Can You Change Your Adopted Child’s Social Security Number?

Answers
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One of the first things we did after each of our children’s adoptions were finalized was head to the social security office to request new social security numbers for them. While it is not a requirement after adoption, we chose to do so for a variety of reasons, some practical, some personal, and some just safeguards for our children. The process is relatively easy; we brought our adoption decree—not a copy but the original document—as well as their original birth certificates when they were provided (one child had one, but the other did not), and their original social security cards if we had been given one (one child had one, but one did not) as well as their new, amended birth certificates with my husband and me identified as parents. Our thought behind bringing numerous documents to the SSA office was that “more is more” in these cases. Changing the numbers was done at no cost to us, and while the interview in office did involve some time and many questions, the process was not difficult. While there, we were able to change our children’s parentage and name: one had an added middle name and changed his last name to ours after finalization. Our documents were verified, and SSA mailed the cards to us within a few weeks.

All that said, it is important to know that from then on, our children now have two social security numbers attached to their names. These numbers are merged, if known, and both numbers will follow them, although the newer, updated one is their official number. They should be aware of this as they get older and should have access to both numbers, if possible. We were cautioned several times during both SSA interviews to monitor the original number for fraudulent activity and were told that once our children reached 18 we needed to teach them to monitor it as well.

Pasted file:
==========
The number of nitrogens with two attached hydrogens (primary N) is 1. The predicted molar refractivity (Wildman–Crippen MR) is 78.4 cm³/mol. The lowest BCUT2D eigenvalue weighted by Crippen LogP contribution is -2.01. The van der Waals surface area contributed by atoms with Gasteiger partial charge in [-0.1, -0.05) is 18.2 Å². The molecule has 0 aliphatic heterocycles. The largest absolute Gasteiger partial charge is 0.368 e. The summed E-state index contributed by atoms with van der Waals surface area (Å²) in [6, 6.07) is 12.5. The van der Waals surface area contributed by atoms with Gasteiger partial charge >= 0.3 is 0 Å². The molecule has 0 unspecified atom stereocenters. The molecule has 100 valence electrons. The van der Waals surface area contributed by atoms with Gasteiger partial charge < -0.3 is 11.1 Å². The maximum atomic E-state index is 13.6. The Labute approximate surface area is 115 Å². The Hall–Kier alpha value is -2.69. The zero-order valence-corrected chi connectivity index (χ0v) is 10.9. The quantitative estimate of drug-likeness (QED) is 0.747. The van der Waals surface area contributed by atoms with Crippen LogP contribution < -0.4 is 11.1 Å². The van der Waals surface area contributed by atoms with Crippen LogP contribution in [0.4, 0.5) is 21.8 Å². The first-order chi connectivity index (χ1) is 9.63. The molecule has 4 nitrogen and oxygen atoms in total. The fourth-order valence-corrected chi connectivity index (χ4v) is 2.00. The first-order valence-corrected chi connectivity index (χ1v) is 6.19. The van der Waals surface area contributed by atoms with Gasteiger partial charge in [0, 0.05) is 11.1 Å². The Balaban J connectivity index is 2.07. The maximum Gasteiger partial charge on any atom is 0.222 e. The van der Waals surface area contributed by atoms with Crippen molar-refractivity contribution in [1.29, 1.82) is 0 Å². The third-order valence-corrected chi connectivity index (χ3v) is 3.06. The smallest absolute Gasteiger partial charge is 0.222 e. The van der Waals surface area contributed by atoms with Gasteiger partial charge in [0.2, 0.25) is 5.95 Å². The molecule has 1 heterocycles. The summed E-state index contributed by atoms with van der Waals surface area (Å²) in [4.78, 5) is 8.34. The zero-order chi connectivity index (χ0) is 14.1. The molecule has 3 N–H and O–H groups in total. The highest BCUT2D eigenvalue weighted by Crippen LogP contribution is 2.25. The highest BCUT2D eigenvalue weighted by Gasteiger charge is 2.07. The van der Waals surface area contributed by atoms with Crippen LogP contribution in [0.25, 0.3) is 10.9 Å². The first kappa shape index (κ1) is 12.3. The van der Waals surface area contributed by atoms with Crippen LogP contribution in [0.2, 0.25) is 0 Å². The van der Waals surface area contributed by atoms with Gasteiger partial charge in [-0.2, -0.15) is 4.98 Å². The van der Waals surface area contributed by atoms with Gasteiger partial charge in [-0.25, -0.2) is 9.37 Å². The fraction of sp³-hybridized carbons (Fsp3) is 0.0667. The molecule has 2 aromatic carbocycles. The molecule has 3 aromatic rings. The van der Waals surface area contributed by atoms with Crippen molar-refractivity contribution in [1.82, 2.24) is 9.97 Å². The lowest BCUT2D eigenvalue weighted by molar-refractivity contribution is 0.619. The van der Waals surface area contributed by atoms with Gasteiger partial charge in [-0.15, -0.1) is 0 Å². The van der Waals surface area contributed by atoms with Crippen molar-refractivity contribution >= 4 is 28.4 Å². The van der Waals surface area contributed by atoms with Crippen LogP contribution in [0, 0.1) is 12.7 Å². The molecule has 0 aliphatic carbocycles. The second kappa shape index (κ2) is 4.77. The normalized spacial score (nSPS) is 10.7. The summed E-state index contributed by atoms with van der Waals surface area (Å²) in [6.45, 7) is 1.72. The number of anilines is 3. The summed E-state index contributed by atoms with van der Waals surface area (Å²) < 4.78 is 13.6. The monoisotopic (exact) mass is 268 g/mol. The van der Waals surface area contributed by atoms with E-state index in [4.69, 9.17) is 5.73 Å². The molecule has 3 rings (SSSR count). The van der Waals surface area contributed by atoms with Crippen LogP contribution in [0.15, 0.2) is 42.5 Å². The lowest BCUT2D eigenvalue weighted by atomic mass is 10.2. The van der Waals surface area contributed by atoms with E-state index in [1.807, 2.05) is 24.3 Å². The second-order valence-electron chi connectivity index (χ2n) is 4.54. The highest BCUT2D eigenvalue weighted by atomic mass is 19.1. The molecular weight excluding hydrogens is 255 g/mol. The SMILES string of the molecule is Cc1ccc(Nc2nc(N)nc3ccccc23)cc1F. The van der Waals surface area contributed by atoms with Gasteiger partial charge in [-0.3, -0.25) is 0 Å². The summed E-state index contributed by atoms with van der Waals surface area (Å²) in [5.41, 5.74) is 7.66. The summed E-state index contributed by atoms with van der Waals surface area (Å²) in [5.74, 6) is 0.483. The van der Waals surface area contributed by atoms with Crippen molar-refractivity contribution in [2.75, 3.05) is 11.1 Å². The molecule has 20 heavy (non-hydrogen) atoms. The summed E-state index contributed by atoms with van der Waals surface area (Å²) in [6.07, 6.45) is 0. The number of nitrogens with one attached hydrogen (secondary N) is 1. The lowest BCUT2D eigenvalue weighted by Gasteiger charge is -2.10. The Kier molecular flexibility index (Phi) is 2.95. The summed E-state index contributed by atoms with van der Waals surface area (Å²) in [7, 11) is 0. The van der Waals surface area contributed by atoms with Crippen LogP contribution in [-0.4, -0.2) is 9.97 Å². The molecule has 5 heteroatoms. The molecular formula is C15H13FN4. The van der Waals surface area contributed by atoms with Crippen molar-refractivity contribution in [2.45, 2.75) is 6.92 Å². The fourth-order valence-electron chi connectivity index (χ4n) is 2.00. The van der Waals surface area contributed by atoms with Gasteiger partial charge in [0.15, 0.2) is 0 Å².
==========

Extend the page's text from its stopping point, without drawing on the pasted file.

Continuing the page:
Not everyone feels the need to have a new social security number issued for their child after adoption; however, my husband and I felt that to safeguard their privacy and security, new numbers would aid in that attempt. Additionally, for us as parents, we were then able to open bank accounts for our children with their new numbers as well as claiming our children as dependents on our tax returns and finalizing our children on our medical insurance—all of which require social security numbers.

 

Jennifer Kraft is a 20+ year veteran teacher turned stay-at-home mom and co-founder with her husband of Chosen One Ministries, an online adoption resource and adoption story collection. She and her husband chose adoption as the avenue to grow their family to honor her husband’s roots in adoption. Jennifer is passionate about children’s books that celebrate diversity, going on adventures with her two kids, vacuuming Cheerios of the carpet, and spending her life savings on graduate degrees in education. She currently lives in New Jersey.


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